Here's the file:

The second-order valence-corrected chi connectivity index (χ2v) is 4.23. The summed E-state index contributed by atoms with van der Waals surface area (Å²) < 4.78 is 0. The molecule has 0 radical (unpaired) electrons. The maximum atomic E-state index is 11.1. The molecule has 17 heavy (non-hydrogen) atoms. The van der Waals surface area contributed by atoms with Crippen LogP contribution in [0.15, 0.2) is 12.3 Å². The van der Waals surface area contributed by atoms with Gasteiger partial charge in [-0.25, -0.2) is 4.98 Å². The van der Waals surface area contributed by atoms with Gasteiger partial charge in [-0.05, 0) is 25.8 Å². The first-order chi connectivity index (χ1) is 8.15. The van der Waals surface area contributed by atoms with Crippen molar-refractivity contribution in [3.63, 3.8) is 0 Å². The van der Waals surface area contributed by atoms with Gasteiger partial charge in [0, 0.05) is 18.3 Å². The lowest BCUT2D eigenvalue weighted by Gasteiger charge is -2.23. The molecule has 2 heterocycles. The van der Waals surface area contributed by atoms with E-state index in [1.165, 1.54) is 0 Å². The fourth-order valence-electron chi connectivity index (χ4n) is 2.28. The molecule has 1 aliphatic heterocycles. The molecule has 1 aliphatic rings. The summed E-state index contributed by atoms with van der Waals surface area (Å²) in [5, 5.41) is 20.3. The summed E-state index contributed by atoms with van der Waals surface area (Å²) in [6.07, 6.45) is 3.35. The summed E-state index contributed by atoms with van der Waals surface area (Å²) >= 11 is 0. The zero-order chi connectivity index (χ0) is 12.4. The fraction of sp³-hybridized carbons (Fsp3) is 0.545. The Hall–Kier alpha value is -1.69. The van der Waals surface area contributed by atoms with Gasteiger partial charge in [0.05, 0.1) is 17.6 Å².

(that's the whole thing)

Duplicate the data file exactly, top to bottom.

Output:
The second-order valence-corrected chi connectivity index (χ2v) is 4.23. The summed E-state index contributed by atoms with van der Waals surface area (Å²) < 4.78 is 0. The molecule has 0 radical (unpaired) electrons. The maximum atomic E-state index is 11.1. The molecule has 17 heavy (non-hydrogen) atoms. The van der Waals surface area contributed by atoms with Crippen LogP contribution in [0.15, 0.2) is 12.3 Å². The van der Waals surface area contributed by atoms with Gasteiger partial charge in [-0.25, -0.2) is 4.98 Å². The van der Waals surface area contributed by atoms with Gasteiger partial charge in [-0.05, 0) is 25.8 Å². The first-order chi connectivity index (χ1) is 8.15. The van der Waals surface area contributed by atoms with Crippen molar-refractivity contribution in [3.63, 3.8) is 0 Å². The van der Waals surface area contributed by atoms with Gasteiger partial charge in [0, 0.05) is 18.3 Å². The lowest BCUT2D eigenvalue weighted by Gasteiger charge is -2.23. The molecule has 2 heterocycles. The van der Waals surface area contributed by atoms with E-state index in [1.165, 1.54) is 0 Å². The fourth-order valence-electron chi connectivity index (χ4n) is 2.28. The molecule has 1 aliphatic heterocycles. The molecule has 1 aliphatic rings. The summed E-state index contributed by atoms with van der Waals surface area (Å²) in [5, 5.41) is 20.3. The summed E-state index contributed by atoms with van der Waals surface area (Å²) in [6.07, 6.45) is 3.35. The summed E-state index contributed by atoms with van der Waals surface area (Å²) >= 11 is 0. The zero-order chi connectivity index (χ0) is 12.4. The fraction of sp³-hybridized carbons (Fsp3) is 0.545. The Hall–Kier alpha value is -1.69. The van der Waals surface area contributed by atoms with Gasteiger partial charge in [0.05, 0.1) is 17.6 Å².